Being an executor. What does this mean?
If a relative or close friend has died, they may have named you as an Executor in their Will.
Many people are understandably unsure what this involves.
Acting as an Executor in the administration of a deceased’s affairs (their Estate) carries considerable legal, administrative and tax responsibilities for which the Executor can be personally liable if mistakes are made.
Even if you feel the matters are straightforward, it is still a sensible idea to telephone us for a quick chat (we charge no fee for the telephone advice) to ensure you are fully aware of what’s involved.
We can then also arrange a meeting to go through the paperwork in more detail, the cost of which would be met from the assets of the deceased, and not you.
So. What does being an Executor actually entail?
The general term Personal Representative (PR) is given to the person responsible for dealing with the Estate – that is, all the assets, possessions, liabilities and responsibilities of the deceased.
If named in the Will, they are known as Executors. If not, they will be Administrators.
If there is no Will, or there is a Will but no Executor named or still alive or willing to act, then the post of Administrator is determined by strict rules laid down by law. A quick phone call to us will assist you in determining who this is.
The PRs must ensure that everything is carried out in accordance with the law (and the wishes of the deceased as stated in the Will).
If not, the PR may find himself or herself personally liable to those who were underpaid.
They may also face personal tax penalties from H.M. Revenue & Customs, if any of the following should occur:
If incorrect amounts are given to beneficiaries
If assets are wrongly distributed
If creditors are not identified, and money is distributed to beneficiaries when it should have been paid to creditors
If beneficiaries are not found, perhaps because they are not known about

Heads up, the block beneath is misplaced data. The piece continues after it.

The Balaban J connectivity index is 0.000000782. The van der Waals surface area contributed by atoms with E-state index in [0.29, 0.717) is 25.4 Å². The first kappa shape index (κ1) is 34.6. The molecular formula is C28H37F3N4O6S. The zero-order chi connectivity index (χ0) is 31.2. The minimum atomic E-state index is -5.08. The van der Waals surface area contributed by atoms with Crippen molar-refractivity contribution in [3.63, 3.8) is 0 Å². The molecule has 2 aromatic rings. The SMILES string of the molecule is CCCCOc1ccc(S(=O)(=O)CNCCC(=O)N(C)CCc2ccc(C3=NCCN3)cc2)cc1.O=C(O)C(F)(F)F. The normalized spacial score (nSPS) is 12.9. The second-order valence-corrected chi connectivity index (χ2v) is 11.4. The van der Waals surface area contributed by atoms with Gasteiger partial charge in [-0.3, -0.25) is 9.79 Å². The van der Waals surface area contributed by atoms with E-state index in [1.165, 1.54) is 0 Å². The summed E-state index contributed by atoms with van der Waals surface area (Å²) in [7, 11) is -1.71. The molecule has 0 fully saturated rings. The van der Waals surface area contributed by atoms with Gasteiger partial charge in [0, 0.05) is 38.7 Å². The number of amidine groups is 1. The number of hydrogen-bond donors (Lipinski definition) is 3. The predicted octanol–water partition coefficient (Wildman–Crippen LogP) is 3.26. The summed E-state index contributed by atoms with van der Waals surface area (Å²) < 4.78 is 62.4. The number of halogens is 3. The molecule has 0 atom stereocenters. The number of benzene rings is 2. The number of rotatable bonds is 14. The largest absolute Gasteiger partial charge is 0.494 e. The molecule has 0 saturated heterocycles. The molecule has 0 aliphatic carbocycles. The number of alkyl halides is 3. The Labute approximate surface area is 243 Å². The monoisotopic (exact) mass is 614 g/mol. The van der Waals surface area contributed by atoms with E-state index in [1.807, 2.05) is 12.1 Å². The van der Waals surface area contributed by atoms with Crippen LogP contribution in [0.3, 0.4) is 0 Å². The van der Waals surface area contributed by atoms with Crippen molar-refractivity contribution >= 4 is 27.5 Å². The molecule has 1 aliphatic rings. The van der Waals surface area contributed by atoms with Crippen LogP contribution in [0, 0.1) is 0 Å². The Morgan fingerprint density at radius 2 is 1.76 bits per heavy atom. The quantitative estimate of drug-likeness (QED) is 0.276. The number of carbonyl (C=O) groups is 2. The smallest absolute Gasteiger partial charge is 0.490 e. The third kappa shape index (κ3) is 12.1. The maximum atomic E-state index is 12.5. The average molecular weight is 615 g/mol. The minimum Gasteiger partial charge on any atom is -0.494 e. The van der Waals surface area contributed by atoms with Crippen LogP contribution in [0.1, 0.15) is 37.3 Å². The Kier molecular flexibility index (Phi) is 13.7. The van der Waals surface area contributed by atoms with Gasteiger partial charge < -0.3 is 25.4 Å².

If wrong valuations are submitted to H.M. Revenue & Customs, resulting in incorrect amounts of inheritance tax being paid
The most common mistake PRs make at the outset of an administration is to underestimate both the amount of work involved and the time it takes.
It is not unusual for estate administrations to take many months, or even years, to complete.
This is why few people contemplate undertaking the role without the assistance of specialist solicitors.
Some Executors feel that, having been named, they should try to deal with everything themself as otherwise they would be ‘letting down’ the deceased who appointed them.
This is generally a misplaced sense of guilt as the deceased will usually have named a person as an Executor because they could be trusted to ensure everything was dealt with correctly.
In all but the simplest and most modest estates this would sensibly involve utilising the professional services of solicitors to deal with all legal aspects of the administration.
This frees the PR to deal with important personal considerations such as the funeral and funeral reception, memorial stone, handling personal effects (and possibly pets) and working with estate agents for the sale of property.
Can you refuse to act?
Yes. But you should bear in mind that somebody will have act as the PR.
If you are concerned about the responsibility then we suggest you contact us to arrange an initial meeting.
We can then go through what is involved and explain in detail what needs to be done and in what order.
We can also provide you with options.
You may find some matters are more straightforward than you thought.
If this is the case it is sensible for you to contact all the asset holders and any creditors to establish the value of the estate, and for us to deal with the legal aspects of obtaining a Grant and completing the inheritance tax return.
If the Estate is more complex, then it would be better for us to deal with all legal and tax aspects of the administration.
You will still acting as PR, signing withdrawal and share sale forms, swearing the Oath to apply for the Grant and keeping overall responsibility.
In cases where you feel you would be unable or unwilling to act at all, you could also sign a Power of Attorney to enable us to act on your behalf.
Alternatively, there may be some other person who could act as attorney in your place.